Medicare payments for hospital inpatient services will rise 4.3% in fiscal 2023 under a final rule the Centers for Medicare and Medicaid Services published Monday.
That amounts to (A) pay increase of about $2.6 billion and is higher than the 3.2% rate hike CMS proposed in April.
Hospital trade groups asked CMS to use its “exceptions and adjustments” authority to override the regulatory payment formula and give facilities an even larger increase, but the agency declined to do so. The original proposed rate wouldn’t have adequately covered hospitals’ costs, industry groups said.
“Regarding commenters’ request that CMS consider other methods and data sources to calculate the final rule market basket update, we believe the 2018-based [inpatient prospective payment system] market basket continues to appropriately reflect IPPS cost structures and we believe the price proxies used…are an appropriate representation of price changes for the inputs used by hospitals in providing services,” CMS wrote in the final rule.
The rates for next fiscal year apply to general acute care hospitals that participate in the Hospital Inpatient Quality Reporting Program and use electronic health records, although other adjustments could impact individual hospitals’ rates, according to CMS. Long-term care hospitals will get a 2.3%, or $71 million, increase.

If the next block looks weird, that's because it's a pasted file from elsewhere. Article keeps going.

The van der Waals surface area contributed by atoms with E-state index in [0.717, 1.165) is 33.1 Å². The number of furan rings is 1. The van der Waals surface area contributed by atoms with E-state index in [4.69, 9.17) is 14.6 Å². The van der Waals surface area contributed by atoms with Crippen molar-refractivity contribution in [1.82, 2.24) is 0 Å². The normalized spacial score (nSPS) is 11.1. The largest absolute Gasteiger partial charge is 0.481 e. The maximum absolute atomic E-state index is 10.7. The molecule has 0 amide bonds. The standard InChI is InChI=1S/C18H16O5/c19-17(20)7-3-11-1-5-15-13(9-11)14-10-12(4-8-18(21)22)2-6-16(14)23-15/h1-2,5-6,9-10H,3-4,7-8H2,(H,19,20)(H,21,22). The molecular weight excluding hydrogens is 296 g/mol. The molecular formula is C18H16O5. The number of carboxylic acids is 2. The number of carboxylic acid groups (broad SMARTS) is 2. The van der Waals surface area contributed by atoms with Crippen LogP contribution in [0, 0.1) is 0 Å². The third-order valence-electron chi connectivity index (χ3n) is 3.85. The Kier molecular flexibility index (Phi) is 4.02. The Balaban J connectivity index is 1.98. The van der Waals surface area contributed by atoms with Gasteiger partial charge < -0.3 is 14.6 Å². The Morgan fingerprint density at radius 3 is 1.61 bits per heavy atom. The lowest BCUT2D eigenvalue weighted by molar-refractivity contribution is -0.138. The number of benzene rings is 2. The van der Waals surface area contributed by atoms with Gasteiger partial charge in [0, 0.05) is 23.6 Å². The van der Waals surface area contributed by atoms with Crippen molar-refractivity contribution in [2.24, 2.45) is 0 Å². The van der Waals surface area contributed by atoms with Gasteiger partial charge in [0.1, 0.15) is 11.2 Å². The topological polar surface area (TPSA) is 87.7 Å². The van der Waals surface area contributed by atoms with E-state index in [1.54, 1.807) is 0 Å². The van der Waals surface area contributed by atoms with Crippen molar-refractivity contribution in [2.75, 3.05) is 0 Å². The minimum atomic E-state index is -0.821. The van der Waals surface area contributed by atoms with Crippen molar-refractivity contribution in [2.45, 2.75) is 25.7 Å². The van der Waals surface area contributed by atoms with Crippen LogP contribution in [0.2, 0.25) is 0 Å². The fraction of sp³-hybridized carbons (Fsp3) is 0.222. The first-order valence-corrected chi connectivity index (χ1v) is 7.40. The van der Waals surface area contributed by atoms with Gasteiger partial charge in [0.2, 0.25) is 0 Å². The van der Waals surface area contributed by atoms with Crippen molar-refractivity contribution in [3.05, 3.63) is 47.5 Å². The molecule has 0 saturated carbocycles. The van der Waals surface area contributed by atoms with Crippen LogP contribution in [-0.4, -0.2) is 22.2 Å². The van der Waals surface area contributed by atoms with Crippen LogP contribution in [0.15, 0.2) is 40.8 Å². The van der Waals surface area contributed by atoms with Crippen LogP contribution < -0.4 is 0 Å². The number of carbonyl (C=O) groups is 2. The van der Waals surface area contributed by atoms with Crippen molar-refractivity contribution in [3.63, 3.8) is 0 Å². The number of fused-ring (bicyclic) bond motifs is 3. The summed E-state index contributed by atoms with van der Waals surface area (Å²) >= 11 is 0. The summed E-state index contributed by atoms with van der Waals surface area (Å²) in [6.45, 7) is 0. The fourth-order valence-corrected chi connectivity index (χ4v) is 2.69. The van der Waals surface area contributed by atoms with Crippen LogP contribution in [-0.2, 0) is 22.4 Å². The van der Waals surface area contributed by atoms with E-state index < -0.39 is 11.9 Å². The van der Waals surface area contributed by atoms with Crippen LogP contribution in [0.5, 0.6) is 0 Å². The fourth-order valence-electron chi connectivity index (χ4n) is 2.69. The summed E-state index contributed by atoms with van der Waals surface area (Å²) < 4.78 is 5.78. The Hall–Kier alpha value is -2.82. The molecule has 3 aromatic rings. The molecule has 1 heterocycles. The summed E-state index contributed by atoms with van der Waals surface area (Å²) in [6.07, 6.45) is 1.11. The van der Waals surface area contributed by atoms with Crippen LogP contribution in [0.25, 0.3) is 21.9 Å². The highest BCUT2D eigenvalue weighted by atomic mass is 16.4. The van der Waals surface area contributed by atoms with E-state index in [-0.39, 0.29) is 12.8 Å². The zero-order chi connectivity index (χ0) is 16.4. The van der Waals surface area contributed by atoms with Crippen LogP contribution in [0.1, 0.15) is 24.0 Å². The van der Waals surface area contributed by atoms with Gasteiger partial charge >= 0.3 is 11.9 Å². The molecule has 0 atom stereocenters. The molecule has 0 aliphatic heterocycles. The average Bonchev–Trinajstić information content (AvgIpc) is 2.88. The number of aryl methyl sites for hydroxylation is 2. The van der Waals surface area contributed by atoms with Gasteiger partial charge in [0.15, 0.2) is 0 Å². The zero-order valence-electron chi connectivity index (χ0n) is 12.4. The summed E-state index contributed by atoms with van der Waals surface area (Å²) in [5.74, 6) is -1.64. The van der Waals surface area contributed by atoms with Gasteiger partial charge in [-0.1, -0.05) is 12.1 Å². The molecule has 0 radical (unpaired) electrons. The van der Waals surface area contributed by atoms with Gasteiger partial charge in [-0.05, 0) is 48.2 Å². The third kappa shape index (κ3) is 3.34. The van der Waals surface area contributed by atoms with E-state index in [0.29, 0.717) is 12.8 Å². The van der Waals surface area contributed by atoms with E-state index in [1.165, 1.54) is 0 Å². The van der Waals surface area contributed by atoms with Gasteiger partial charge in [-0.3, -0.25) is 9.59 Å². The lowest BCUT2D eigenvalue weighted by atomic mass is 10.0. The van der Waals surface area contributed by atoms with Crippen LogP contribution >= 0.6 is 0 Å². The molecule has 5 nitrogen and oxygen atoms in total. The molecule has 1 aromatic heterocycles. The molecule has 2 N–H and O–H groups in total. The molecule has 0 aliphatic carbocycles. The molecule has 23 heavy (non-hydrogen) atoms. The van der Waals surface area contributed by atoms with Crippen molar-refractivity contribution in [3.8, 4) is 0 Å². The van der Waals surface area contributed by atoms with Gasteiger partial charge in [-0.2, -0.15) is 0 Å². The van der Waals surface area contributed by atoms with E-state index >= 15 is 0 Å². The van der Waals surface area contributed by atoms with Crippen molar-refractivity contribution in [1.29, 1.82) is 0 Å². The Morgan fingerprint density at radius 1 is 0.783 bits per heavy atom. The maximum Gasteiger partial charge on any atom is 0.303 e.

CMS used the most recent available data to set fiscal 2023 rates, despite the ongoing COVID-19 public health emergency. But the agency will continue to suppress and edit measures for its Hospital Readmissions Reduction Program, Hospital-Acquired Condition Reduction Program and Hospital Value-Based Purchasing Program to keep facilities from being rewarded or penalized by pandemic circumstances.
Medicare Disproportionate Share Hospital and Medicare uncompensated care payments will decrease by about $300 million in fiscal 2023, down from a proposed $800 million cut. CMS will distribute about $6.8 billion in uncompensated care payments next fiscal year.
CMS moved forward with a plan to discontinue low-income insured days as an uncompensated care stand-in, and will establish new supplemental payments for Indian Health Service, tribal and Puerto Rican hospitals.
The agency didn’t execute a plan to exclude certain uncompensated care pool days from the Medicare DSH calculation. Hospitals in a handful of states, particularly those that have not expanded Medicaid under the Affordable Care Act, argued that the policy could have deprived safety-net providers of hundreds of millions of dollars.
CMS finalized a “birthing-friendly” hospital designation and added health equity measures to the inpatient quality reporting program. Other measures, including those on perinatal health and opioid-related adverse events, will be added.
Hospitals, including Critical Access Hospitals, must continue reporting COVID-19 and seasonal flu data through April 2024, according to the final rule.